Letting the art happen: Elgin Fringe festival celebrates 5 years

 
 
Updated 9/15/2018 8:18 PM
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  • Keenan Wimms, 9, of Elgin channels his inner artist Saturday during the fifth annual Elgin Fringe Festival.

      Keenan Wimms, 9, of Elgin channels his inner artist Saturday during the fifth annual Elgin Fringe Festival. Barbara Vitello | Staff Photographer

  • Members of Fremont Street Theater Company perform "All the World's a Stage," in which the actors imagine themselves watching a play as part of the Elgin Fringe Festival.

      Members of Fremont Street Theater Company perform "All the World's a Stage," in which the actors imagine themselves watching a play as part of the Elgin Fringe Festival. Barbara Vitello | Staff Photographer

  • Stacy Wolfson, left, and Curtis Eller -- members of the dance-theater ensemble The Bipeds -- perform a version of the company's "54 Strange Words" Saturday during the Elgin Fringe Festival.

      Stacy Wolfson, left, and Curtis Eller -- members of the dance-theater ensemble The Bipeds -- perform a version of the company's "54 Strange Words" Saturday during the Elgin Fringe Festival. Barbara Vitello | Staff Photographer

Whatever happens, happens.

That was the motto Elgin Fringe Festival co-founders Sean Hargadon and Erin Rehberg embraced when they established the performance and visual arts showcase in 2014, and it remains the motto today.

More than 100 performers and artists -- including actors, musicians, dancers, storytellers, comedians, magicians and improvisers -- are participating in the festival, which began Sept. 8 and concludes Sunday evening.

"We want to give them a platform," said Rehberg of the participants who hail from Illinois, Indiana, Minnesota, Missouri, Idaho and North Carolina.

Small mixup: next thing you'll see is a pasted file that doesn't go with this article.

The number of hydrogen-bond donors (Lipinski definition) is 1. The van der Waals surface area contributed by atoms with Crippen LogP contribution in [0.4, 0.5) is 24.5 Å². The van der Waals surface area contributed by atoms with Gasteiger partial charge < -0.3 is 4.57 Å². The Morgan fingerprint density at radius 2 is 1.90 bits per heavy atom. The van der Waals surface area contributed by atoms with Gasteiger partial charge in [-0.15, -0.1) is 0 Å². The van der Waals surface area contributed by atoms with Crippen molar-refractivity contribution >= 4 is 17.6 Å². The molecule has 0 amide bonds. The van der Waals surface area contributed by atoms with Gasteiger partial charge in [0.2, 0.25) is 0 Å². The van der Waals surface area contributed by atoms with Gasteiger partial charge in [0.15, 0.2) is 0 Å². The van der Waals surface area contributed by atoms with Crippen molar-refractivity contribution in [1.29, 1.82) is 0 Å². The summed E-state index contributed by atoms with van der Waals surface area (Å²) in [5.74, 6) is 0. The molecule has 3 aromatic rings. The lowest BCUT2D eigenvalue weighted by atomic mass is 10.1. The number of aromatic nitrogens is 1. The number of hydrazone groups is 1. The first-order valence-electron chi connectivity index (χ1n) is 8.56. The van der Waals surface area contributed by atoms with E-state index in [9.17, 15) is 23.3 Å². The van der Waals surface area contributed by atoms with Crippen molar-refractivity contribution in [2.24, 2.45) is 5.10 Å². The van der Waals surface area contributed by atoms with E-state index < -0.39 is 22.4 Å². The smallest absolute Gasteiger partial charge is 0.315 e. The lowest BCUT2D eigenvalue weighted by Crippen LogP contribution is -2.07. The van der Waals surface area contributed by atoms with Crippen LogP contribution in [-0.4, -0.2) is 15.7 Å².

Unlike other fests, Elgin's fringe is not curated, meaning organizers accept all artists on a first-come, first-served basis.

More than 400 people attended the first weekend, which consisted of a family fringe and a visual arts showcase, Rehberg said.

"A fringe is an excellent place (for performers) to develop new works and show them in a more intimate setting," she said of the event organized by Elgin Fringe Festival committee members in cooperation with downtown business owners.

The Elgin Cultural Arts Commission provides financial assistance, and proceeds from the sale of an admission button help with operating expenses, Rehberg said.

Money from ticket sales goes directly to the performers, whose "stages" include the top floor of an office building, the raw space above an art gallery, a pocket park, a cafe and a martini bar, among others.

"It's cool to support local artists, and it's such an eclectic mix," said Elgin resident Sarah Miller, 34, marking her second year as an Elgin Fringe Festival patron. "We've seen interesting acts."

Financial accessibility (tickets range from free to $10) and convenience (parking is plentiful and free and the venues are all within a couple of blocks) are among the Fringe's benefits, Rehberg said.

But the biggest draw is the work itself: contemporary, immediate and intimate.

"You're not going to get that at a big theater," she said. "You can hear the performers breathe. You see them sweat. And after the show you can shake the artist's hand."

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